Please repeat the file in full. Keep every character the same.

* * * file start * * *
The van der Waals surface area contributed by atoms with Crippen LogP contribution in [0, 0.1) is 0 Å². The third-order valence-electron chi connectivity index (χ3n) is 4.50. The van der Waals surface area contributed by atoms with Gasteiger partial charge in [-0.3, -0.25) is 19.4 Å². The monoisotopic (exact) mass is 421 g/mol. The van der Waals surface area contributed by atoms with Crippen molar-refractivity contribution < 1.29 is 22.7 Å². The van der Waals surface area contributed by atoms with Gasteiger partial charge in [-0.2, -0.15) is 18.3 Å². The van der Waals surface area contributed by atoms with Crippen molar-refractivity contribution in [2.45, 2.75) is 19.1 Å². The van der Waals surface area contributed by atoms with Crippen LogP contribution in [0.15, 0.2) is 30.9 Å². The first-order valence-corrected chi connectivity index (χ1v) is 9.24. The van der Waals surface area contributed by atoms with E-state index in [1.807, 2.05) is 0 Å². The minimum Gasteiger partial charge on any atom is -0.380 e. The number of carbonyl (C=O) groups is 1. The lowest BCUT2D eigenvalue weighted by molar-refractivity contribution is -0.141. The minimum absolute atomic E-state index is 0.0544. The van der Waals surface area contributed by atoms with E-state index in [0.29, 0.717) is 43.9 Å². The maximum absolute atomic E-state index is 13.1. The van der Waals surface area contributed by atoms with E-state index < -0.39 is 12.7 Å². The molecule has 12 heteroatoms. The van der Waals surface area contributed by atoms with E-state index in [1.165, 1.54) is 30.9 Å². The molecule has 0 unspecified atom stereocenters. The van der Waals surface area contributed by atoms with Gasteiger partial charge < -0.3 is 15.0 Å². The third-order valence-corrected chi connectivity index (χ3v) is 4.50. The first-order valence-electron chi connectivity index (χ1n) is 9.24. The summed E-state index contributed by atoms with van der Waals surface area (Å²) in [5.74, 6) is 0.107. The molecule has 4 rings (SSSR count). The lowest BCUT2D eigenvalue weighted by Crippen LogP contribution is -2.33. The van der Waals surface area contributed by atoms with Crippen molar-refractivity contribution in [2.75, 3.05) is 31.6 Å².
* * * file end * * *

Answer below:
The van der Waals surface area contributed by atoms with Crippen LogP contribution in [0, 0.1) is 0 Å². The third-order valence-electron chi connectivity index (χ3n) is 4.50. The van der Waals surface area contributed by atoms with Gasteiger partial charge in [-0.3, -0.25) is 19.4 Å². The monoisotopic (exact) mass is 421 g/mol. The van der Waals surface area contributed by atoms with Crippen molar-refractivity contribution < 1.29 is 22.7 Å². The van der Waals surface area contributed by atoms with Gasteiger partial charge in [-0.2, -0.15) is 18.3 Å². The van der Waals surface area contributed by atoms with Crippen molar-refractivity contribution in [2.45, 2.75) is 19.1 Å². The van der Waals surface area contributed by atoms with Crippen LogP contribution in [0.15, 0.2) is 30.9 Å². The first-order valence-corrected chi connectivity index (χ1v) is 9.24. The van der Waals surface area contributed by atoms with E-state index in [1.807, 2.05) is 0 Å². The minimum Gasteiger partial charge on any atom is -0.380 e. The number of carbonyl (C=O) groups is 1. The lowest BCUT2D eigenvalue weighted by molar-refractivity contribution is -0.141. The minimum absolute atomic E-state index is 0.0544. The van der Waals surface area contributed by atoms with E-state index in [0.29, 0.717) is 43.9 Å². The maximum absolute atomic E-state index is 13.1. The van der Waals surface area contributed by atoms with E-state index < -0.39 is 12.7 Å². The molecule has 12 heteroatoms. The van der Waals surface area contributed by atoms with E-state index in [1.165, 1.54) is 30.9 Å². The molecule has 0 unspecified atom stereocenters. The van der Waals surface area contributed by atoms with Gasteiger partial charge < -0.3 is 15.0 Å². The third-order valence-corrected chi connectivity index (χ3v) is 4.50. The first-order valence-electron chi connectivity index (χ1n) is 9.24. The summed E-state index contributed by atoms with van der Waals surface area (Å²) in [5.74, 6) is 0.107. The molecule has 4 rings (SSSR count). The lowest BCUT2D eigenvalue weighted by Crippen LogP contribution is -2.33. The van der Waals surface area contributed by atoms with Crippen molar-refractivity contribution in [2.75, 3.05) is 31.6 Å².